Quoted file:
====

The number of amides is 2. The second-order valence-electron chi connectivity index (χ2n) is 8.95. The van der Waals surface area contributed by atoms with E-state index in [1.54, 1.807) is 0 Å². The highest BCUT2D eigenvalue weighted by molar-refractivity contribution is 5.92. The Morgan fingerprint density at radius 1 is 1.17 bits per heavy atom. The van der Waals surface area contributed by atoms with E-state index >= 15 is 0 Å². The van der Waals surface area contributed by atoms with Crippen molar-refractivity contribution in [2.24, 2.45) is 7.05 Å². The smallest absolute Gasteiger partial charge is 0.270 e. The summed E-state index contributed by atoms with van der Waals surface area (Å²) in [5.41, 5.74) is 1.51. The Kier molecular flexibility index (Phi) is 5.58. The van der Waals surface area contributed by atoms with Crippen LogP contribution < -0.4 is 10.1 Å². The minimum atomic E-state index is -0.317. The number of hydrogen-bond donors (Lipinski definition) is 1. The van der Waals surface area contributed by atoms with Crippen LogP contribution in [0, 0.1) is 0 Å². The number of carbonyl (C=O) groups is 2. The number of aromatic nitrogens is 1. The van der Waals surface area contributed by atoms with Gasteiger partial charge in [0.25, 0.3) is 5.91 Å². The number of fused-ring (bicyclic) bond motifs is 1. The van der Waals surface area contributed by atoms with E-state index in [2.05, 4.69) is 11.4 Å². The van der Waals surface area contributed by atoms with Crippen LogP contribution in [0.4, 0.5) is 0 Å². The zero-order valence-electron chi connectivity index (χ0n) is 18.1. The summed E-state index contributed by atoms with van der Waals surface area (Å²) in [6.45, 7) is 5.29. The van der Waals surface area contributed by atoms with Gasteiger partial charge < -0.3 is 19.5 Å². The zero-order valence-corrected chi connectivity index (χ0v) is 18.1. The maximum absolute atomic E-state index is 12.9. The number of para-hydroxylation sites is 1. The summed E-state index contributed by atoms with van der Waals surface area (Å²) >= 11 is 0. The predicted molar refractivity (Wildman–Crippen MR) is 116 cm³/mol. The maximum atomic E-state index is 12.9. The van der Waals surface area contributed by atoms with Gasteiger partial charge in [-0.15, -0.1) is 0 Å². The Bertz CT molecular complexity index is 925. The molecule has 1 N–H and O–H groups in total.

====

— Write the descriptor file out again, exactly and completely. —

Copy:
The number of amides is 2. The second-order valence-electron chi connectivity index (χ2n) is 8.95. The van der Waals surface area contributed by atoms with E-state index in [1.54, 1.807) is 0 Å². The highest BCUT2D eigenvalue weighted by molar-refractivity contribution is 5.92. The Morgan fingerprint density at radius 1 is 1.17 bits per heavy atom. The van der Waals surface area contributed by atoms with E-state index >= 15 is 0 Å². The van der Waals surface area contributed by atoms with Crippen molar-refractivity contribution in [2.24, 2.45) is 7.05 Å². The smallest absolute Gasteiger partial charge is 0.270 e. The summed E-state index contributed by atoms with van der Waals surface area (Å²) in [5.41, 5.74) is 1.51. The Kier molecular flexibility index (Phi) is 5.58. The van der Waals surface area contributed by atoms with Crippen LogP contribution < -0.4 is 10.1 Å². The minimum atomic E-state index is -0.317. The number of hydrogen-bond donors (Lipinski definition) is 1. The van der Waals surface area contributed by atoms with Crippen LogP contribution in [0, 0.1) is 0 Å². The number of carbonyl (C=O) groups is 2. The number of aromatic nitrogens is 1. The van der Waals surface area contributed by atoms with Gasteiger partial charge in [0.25, 0.3) is 5.91 Å². The number of fused-ring (bicyclic) bond motifs is 1. The van der Waals surface area contributed by atoms with E-state index in [2.05, 4.69) is 11.4 Å². The van der Waals surface area contributed by atoms with Crippen LogP contribution in [0.4, 0.5) is 0 Å². The zero-order valence-electron chi connectivity index (χ0n) is 18.1. The summed E-state index contributed by atoms with van der Waals surface area (Å²) in [6.45, 7) is 5.29. The van der Waals surface area contributed by atoms with Gasteiger partial charge < -0.3 is 19.5 Å². The zero-order valence-corrected chi connectivity index (χ0v) is 18.1. The maximum absolute atomic E-state index is 12.9. The number of para-hydroxylation sites is 1. The summed E-state index contributed by atoms with van der Waals surface area (Å²) >= 11 is 0. The predicted molar refractivity (Wildman–Crippen MR) is 116 cm³/mol. The maximum atomic E-state index is 12.9. The van der Waals surface area contributed by atoms with Gasteiger partial charge in [-0.15, -0.1) is 0 Å². The Bertz CT molecular complexity index is 925. The molecule has 1 N–H and O–H groups in total.